Study Examines Experience of Long-Term Antidepressant Use

Justin Karter
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The use of antidepressants has increased substantially in recent years, yet relatively few studies have asked patients about their experiences with these drugs. A new study, published open-access this week, does just that. After interviewing 180 long-term users of antidepressants, the researchers found that while the majority reported an improvement in depression, many also experienced problems with withdrawal symptoms, and others said they “felt addicted.”

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“I was never informed by doctors of long-term side effects or addiction/development of tolerance and went through extremely severe withdrawal symptoms attempting to get off (suicidal level depression),” one participant shared. “Only by persisting through terrible suffering did I wean myself off.”

“While there is no doubt I am better on this medication, the adverse effects have been devastating – when I have tried to withdraw with “head zaps,” agitation, insomnia and mood changes,” another wrote. “This means that I do not have the option of managing the depression any other way because I have a problem coming off this medication.”

The researchers conducted an anonymous online survey of patients in New Zealand who had been taking antidepressants long-term (3-15 years). They asked about how effective the patients felt their antidepressants have been, their levels of depression before, during, and after using antidepressants, their overall quality of life, and their perceived adverse effects. The survey also allowed participants to leave comments about their personal experiences.

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While there has been a steady increase in the number of people who take antidepressants long-term, relatively little research exists to support this practice. A recent review of the literature reveals that, to date, there have yet to be any randomized control trials – the gold-standard for evidence-based medicine – that evaluate the long term use of antidepressants in primary care.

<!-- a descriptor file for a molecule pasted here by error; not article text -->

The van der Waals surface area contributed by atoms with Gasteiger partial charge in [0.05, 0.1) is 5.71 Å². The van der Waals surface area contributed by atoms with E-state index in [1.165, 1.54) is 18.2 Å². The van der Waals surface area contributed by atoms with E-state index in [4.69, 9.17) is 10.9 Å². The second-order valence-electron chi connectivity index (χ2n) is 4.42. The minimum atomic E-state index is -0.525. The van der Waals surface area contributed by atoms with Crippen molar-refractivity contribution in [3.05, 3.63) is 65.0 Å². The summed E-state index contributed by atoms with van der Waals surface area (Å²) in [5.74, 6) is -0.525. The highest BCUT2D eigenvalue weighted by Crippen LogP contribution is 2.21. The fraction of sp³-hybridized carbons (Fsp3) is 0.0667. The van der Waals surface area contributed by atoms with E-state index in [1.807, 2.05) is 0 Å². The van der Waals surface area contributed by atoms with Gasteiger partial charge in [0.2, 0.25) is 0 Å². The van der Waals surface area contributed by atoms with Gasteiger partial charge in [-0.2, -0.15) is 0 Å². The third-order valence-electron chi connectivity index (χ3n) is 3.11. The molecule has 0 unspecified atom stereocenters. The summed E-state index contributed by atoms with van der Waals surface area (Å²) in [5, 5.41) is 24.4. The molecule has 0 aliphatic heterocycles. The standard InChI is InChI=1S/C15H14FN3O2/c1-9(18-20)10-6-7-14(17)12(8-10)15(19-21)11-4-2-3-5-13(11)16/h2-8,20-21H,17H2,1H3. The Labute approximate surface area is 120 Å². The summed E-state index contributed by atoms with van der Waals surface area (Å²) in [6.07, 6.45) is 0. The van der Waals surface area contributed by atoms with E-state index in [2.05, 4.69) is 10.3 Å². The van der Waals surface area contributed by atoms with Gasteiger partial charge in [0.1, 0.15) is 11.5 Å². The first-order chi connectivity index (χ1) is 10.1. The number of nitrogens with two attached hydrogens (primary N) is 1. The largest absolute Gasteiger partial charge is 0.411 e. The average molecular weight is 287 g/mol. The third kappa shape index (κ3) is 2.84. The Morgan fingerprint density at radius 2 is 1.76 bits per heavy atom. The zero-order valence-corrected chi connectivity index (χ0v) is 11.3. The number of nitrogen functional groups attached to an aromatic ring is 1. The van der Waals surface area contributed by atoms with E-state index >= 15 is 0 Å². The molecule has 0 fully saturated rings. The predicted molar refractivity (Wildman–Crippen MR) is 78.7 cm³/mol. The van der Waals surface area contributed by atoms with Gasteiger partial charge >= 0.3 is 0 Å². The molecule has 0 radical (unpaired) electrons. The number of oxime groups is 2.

The research we do have on long-term antidepressant use, often naturalistic studies, have poor results. A 2008 study of patients using antidepressants over two years found a higher rate of recurring symptoms (63%) among those continuously taking antidepressants compared to those who were not taking medication (26%).

The present study aimed to add to the body of literature on the long-term use of antidepressants by gaining insight into users’ experiences. Nearly nine out of ten participants answered that they had experienced some degree of improvement in their depression symptoms while on their medication, although 30% also said that they continued to experience moderate to severe bouts of depression during treatment.

Nearly three-quarters of all of the participants reported problems with withdrawal symptoms, however, and, like those quoted above, a significant proportion (21%) chose to write about these problems in their comments. In a similar vein, 45% of patients surveyed believed that they had developed some level of addiction to their antidepressants.

“Have now been taking SSRIs for the better part of 15 years. Whenever I have tried to stop, I find I ‘relapse’ or experience withdrawal symptoms,” another participant offered. “I worry that my brain chemistry has been permanently affected, so I now feel I cannot be ‘normal’ without them […] I try to get off them but can’t seem to do it, no matter how slowly I wean myself off.”

The participants also left comments suggesting a need for more training for physicians and prescribers about how to safely taper patients off of these drugs.

“The difficulty of getting off has been a tough road and taken me years of trying and is something that doctors could be more knowledgeable of and supportive with,” one commenter wrote.

 

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Claire Cartwright, Kerry Gibson, John Read, Ondria Cowan, Tamsin Dehar, 2016. Long-term antidepressant use: patient perspectives of benefits and adverse effects. Patient Preference and Adherence, July 2016. (Full Text)

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Justin Karter